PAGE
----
Scientists still aren't exactly sure how the fish will respond to the move.
Scientists still aren't exactly sure how the fish will respond to the move. (Photo: Getty Images/iStockphoto)

Californians to Transport 12 Million Salmon to Ocean

Responding to drought with tanker trucks

Scientists still aren't exactly sure how the fish will respond to the move.

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What do you call a procession of tanker trucks carrying 12 million Chinook salmon from their Sacramento River habitats to the ocean? There’s no punchline here; this is just another result of California’s severe drought.

According to the Sacramento Bee, state and federal officials have agreed to relocate hatchery-raised salmon because the drought could make the Sacramento River and its tributaries uninhabitable for the fish.

Scientists fear that poor conditions could harm salmon populations in a number of ways. As water levels dip, shrunken habitats and shallower waters could shrink the salmons’ food supply and make them easier targets for predators. Plus, warmer waters can prove lethal for salmon.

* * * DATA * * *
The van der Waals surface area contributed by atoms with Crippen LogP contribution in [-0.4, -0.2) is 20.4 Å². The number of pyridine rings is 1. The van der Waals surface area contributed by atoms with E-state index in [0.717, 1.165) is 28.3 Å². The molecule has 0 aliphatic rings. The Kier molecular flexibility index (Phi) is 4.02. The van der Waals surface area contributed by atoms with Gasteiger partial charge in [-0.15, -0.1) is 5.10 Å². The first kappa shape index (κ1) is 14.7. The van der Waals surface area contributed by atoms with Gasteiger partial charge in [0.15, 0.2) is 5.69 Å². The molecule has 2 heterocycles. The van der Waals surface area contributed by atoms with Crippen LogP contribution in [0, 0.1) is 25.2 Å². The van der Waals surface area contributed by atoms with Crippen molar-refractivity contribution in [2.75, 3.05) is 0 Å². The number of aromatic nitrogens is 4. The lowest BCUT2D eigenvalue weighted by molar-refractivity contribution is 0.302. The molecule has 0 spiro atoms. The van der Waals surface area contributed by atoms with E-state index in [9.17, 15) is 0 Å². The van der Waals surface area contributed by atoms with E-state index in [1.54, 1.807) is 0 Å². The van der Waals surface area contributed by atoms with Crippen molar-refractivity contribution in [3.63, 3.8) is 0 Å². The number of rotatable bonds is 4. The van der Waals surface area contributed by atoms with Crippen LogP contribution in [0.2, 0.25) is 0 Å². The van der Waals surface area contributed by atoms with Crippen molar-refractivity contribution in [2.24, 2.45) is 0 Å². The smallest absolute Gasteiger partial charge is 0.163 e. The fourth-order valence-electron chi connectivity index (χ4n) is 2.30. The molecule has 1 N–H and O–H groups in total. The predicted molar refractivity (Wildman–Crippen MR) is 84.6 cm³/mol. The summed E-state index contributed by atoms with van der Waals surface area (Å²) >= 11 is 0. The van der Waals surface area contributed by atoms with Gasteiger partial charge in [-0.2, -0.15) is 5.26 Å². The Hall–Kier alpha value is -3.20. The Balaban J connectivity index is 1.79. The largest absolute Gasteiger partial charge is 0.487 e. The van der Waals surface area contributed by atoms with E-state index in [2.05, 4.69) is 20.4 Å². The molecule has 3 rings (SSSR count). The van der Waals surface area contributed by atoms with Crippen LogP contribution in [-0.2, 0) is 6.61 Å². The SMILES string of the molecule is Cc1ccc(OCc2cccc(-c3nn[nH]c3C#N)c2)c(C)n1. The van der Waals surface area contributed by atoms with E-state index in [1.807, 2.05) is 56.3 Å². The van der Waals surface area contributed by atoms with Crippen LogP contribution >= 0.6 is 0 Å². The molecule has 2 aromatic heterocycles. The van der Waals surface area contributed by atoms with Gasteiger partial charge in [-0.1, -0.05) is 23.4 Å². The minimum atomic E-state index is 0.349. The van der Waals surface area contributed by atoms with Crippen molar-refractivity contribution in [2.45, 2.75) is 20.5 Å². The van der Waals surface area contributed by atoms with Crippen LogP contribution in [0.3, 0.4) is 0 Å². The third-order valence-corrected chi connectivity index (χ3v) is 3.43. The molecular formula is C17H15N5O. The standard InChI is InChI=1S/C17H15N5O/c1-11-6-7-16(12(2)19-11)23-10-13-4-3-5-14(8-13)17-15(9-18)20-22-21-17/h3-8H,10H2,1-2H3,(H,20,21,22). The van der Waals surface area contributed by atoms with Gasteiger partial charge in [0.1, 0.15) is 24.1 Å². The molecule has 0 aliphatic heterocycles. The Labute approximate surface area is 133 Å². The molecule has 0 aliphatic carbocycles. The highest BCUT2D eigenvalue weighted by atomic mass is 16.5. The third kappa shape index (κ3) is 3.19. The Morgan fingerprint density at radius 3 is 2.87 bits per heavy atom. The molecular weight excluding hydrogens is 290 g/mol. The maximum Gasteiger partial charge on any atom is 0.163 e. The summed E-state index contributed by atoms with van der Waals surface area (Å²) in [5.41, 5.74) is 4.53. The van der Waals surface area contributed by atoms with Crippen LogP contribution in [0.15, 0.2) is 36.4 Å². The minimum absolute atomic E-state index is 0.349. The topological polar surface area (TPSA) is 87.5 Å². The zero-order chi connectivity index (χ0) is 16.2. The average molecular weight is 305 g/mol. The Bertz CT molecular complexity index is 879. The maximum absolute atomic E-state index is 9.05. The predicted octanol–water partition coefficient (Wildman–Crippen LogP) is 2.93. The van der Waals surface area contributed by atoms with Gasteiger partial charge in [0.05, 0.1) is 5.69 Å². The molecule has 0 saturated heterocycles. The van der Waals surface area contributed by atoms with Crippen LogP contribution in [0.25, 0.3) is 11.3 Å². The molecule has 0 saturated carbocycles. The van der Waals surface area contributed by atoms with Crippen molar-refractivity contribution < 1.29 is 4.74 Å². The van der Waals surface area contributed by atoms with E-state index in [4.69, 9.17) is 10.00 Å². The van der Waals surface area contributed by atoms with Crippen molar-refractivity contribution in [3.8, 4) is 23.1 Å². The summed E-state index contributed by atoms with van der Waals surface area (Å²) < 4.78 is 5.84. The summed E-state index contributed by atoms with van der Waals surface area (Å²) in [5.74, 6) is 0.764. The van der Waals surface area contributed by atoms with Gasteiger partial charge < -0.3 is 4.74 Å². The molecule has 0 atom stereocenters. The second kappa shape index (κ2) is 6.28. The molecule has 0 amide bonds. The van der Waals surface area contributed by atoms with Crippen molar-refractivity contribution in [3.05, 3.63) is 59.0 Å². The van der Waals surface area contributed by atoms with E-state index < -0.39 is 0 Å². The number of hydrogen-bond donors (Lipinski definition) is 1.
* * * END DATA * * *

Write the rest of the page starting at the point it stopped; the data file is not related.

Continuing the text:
“The conditions may be so poor as to produce unacceptable levels of mortality for the out-migrating juveniles,” said Bob Clarke, fisheries program supervisor at the U.S. Fish and Wildlife Service.

That’s why officials from the agency’s Coleman National Fish Hatchery are fighting back. The hatchery rests on Battle Creek, a tributary of the Sacramento River, and is California’s largest, producing 12 million fall-run salmon. Scientists usually release salmon from Coleman—which itself was created to mitigate habitat loss caused by Shasta Dam—in April or May, but this year they’re altering the plan.

Officials will save millions of salmon by transporting them to the ocean, but not without a cost to the state. Releasing salmon into rivers rather than oceans trains the fish to think of the river as their “home” and aids migration back to the river for spawning.

The jury’s still out on how this artificial migration to the ocean will influence migratory patterns in three to four years. If the salmon fail to return in their usual numbers, it could have a sizable impact on the Californian economy. Salmon from the Sacramento River network account for much of the wild-caught salmon available in California’s stores and restaurants and also support the state’s sportfishing industry. At the end of the day, fall-run Chinook salmon constitute billions of dollars for the state economy.

The salmon should take care, however, when returning to California rivers. Word is that pot farms also pose a serious threat to the fish.

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Lead Photo: Getty Images/iStockphoto

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